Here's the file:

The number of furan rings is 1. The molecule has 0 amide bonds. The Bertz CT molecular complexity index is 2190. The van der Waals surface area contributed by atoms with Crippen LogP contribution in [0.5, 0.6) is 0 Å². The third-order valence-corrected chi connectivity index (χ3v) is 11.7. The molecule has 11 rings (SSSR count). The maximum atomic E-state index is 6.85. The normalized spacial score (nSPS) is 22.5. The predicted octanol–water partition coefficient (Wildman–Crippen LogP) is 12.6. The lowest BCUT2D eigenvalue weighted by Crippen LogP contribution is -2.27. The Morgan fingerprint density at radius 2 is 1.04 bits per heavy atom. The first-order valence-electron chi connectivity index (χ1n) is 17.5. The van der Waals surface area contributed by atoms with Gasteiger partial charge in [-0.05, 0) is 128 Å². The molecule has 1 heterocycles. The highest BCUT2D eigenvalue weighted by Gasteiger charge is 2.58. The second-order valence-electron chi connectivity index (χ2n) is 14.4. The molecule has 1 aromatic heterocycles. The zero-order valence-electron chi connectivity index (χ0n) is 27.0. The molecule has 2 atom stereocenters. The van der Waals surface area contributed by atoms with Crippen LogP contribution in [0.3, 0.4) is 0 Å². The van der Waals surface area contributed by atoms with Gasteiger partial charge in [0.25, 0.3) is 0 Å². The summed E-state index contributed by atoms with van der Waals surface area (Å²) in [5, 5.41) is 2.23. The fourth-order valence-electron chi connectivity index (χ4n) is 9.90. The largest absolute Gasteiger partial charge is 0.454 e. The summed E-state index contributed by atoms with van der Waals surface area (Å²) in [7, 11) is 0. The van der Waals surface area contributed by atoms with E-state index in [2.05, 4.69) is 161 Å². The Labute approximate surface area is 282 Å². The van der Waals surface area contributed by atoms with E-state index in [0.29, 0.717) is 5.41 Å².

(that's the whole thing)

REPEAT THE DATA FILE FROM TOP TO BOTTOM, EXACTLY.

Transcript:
The number of furan rings is 1. The molecule has 0 amide bonds. The Bertz CT molecular complexity index is 2190. The van der Waals surface area contributed by atoms with Crippen LogP contribution in [0.5, 0.6) is 0 Å². The third-order valence-corrected chi connectivity index (χ3v) is 11.7. The molecule has 11 rings (SSSR count). The maximum atomic E-state index is 6.85. The normalized spacial score (nSPS) is 22.5. The predicted octanol–water partition coefficient (Wildman–Crippen LogP) is 12.6. The lowest BCUT2D eigenvalue weighted by Crippen LogP contribution is -2.27. The Morgan fingerprint density at radius 2 is 1.04 bits per heavy atom. The first-order valence-electron chi connectivity index (χ1n) is 17.5. The van der Waals surface area contributed by atoms with Gasteiger partial charge in [-0.05, 0) is 128 Å². The molecule has 1 heterocycles. The highest BCUT2D eigenvalue weighted by Gasteiger charge is 2.58. The second-order valence-electron chi connectivity index (χ2n) is 14.4. The molecule has 1 aromatic heterocycles. The zero-order valence-electron chi connectivity index (χ0n) is 27.0. The molecule has 2 atom stereocenters. The van der Waals surface area contributed by atoms with Crippen LogP contribution in [0.3, 0.4) is 0 Å². The van der Waals surface area contributed by atoms with Gasteiger partial charge in [0.25, 0.3) is 0 Å². The summed E-state index contributed by atoms with van der Waals surface area (Å²) in [5, 5.41) is 2.23. The fourth-order valence-electron chi connectivity index (χ4n) is 9.90. The largest absolute Gasteiger partial charge is 0.454 e. The summed E-state index contributed by atoms with van der Waals surface area (Å²) in [7, 11) is 0. The van der Waals surface area contributed by atoms with E-state index in [2.05, 4.69) is 161 Å². The Labute approximate surface area is 282 Å². The van der Waals surface area contributed by atoms with E-state index in [0.29, 0.717) is 5.41 Å².